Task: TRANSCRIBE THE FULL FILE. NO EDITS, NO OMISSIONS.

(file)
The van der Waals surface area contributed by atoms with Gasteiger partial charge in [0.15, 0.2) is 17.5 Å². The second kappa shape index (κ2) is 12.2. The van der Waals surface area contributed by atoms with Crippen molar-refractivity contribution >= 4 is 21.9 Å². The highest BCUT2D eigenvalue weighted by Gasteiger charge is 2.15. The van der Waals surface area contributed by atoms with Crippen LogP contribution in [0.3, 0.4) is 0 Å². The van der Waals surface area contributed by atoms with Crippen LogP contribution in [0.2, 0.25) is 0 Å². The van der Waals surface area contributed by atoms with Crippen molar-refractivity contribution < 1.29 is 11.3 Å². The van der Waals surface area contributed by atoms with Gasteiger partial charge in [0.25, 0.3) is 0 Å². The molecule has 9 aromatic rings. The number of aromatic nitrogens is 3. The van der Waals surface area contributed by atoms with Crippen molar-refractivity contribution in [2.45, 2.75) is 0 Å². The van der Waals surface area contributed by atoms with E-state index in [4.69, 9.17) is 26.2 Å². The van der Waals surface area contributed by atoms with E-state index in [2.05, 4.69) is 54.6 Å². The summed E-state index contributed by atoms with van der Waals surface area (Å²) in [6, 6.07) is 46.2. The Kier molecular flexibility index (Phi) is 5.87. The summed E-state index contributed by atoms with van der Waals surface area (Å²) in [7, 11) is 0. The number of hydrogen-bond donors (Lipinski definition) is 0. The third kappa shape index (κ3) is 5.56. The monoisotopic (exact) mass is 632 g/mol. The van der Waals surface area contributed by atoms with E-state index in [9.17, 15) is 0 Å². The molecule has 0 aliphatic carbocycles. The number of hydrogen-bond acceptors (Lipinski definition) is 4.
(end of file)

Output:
The van der Waals surface area contributed by atoms with Gasteiger partial charge in [0.15, 0.2) is 17.5 Å². The second kappa shape index (κ2) is 12.2. The van der Waals surface area contributed by atoms with Crippen molar-refractivity contribution >= 4 is 21.9 Å². The highest BCUT2D eigenvalue weighted by Gasteiger charge is 2.15. The van der Waals surface area contributed by atoms with Crippen LogP contribution in [0.3, 0.4) is 0 Å². The van der Waals surface area contributed by atoms with Crippen LogP contribution in [0.2, 0.25) is 0 Å². The van der Waals surface area contributed by atoms with Crippen molar-refractivity contribution < 1.29 is 11.3 Å². The van der Waals surface area contributed by atoms with Gasteiger partial charge in [0.25, 0.3) is 0 Å². The molecule has 9 aromatic rings. The number of aromatic nitrogens is 3. The van der Waals surface area contributed by atoms with Crippen molar-refractivity contribution in [2.45, 2.75) is 0 Å². The van der Waals surface area contributed by atoms with E-state index in [4.69, 9.17) is 26.2 Å². The van der Waals surface area contributed by atoms with E-state index in [2.05, 4.69) is 54.6 Å². The summed E-state index contributed by atoms with van der Waals surface area (Å²) in [6, 6.07) is 46.2. The Kier molecular flexibility index (Phi) is 5.87. The summed E-state index contributed by atoms with van der Waals surface area (Å²) in [7, 11) is 0. The number of hydrogen-bond donors (Lipinski definition) is 0. The third kappa shape index (κ3) is 5.56. The monoisotopic (exact) mass is 632 g/mol. The van der Waals surface area contributed by atoms with E-state index in [9.17, 15) is 0 Å². The molecule has 0 aliphatic carbocycles. The number of hydrogen-bond acceptors (Lipinski definition) is 4.